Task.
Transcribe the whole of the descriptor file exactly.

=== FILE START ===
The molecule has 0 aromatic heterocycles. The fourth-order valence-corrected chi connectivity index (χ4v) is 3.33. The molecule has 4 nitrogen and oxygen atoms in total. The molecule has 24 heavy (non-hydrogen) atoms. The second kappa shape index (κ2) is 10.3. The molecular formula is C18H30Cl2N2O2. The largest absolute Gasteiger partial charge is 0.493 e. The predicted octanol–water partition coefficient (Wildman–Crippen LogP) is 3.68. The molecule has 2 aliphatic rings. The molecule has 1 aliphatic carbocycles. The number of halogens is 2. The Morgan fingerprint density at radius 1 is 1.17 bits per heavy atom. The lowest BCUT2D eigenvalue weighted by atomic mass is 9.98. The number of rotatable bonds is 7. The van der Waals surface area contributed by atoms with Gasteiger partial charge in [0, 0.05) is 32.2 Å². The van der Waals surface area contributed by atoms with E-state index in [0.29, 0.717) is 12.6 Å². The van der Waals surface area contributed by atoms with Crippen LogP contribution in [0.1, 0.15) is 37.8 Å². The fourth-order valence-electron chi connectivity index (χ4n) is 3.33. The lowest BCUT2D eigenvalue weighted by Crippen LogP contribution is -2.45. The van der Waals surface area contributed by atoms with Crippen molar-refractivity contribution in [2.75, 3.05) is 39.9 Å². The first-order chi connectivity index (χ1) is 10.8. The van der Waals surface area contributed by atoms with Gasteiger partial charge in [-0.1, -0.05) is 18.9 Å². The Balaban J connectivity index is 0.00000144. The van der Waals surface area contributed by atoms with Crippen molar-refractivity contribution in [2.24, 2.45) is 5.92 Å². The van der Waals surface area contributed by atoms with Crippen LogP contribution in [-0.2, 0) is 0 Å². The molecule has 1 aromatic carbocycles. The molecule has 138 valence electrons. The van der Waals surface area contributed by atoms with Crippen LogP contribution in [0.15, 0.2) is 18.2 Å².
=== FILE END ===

The molecule has 0 aromatic heterocycles. The fourth-order valence-corrected chi connectivity index (χ4v) is 3.33. The molecule has 4 nitrogen and oxygen atoms in total. The molecule has 24 heavy (non-hydrogen) atoms. The second kappa shape index (κ2) is 10.3. The molecular formula is C18H30Cl2N2O2. The largest absolute Gasteiger partial charge is 0.493 e. The predicted octanol–water partition coefficient (Wildman–Crippen LogP) is 3.68. The molecule has 2 aliphatic rings. The molecule has 1 aliphatic carbocycles. The number of halogens is 2. The Morgan fingerprint density at radius 1 is 1.17 bits per heavy atom. The lowest BCUT2D eigenvalue weighted by atomic mass is 9.98. The number of rotatable bonds is 7. The van der Waals surface area contributed by atoms with Gasteiger partial charge in [0, 0.05) is 32.2 Å². The van der Waals surface area contributed by atoms with E-state index in [0.29, 0.717) is 12.6 Å². The van der Waals surface area contributed by atoms with Crippen LogP contribution in [0.1, 0.15) is 37.8 Å². The fourth-order valence-electron chi connectivity index (χ4n) is 3.33. The lowest BCUT2D eigenvalue weighted by Crippen LogP contribution is -2.45. The van der Waals surface area contributed by atoms with Crippen molar-refractivity contribution in [2.75, 3.05) is 39.9 Å². The first-order chi connectivity index (χ1) is 10.8. The van der Waals surface area contributed by atoms with Gasteiger partial charge in [-0.1, -0.05) is 18.9 Å². The Balaban J connectivity index is 0.00000144. The van der Waals surface area contributed by atoms with Crippen molar-refractivity contribution in [2.24, 2.45) is 5.92 Å². The van der Waals surface area contributed by atoms with Crippen LogP contribution in [-0.2, 0) is 0 Å². The molecule has 1 aromatic carbocycles. The molecule has 138 valence electrons. The van der Waals surface area contributed by atoms with Crippen LogP contribution in [0.15, 0.2) is 18.2 Å².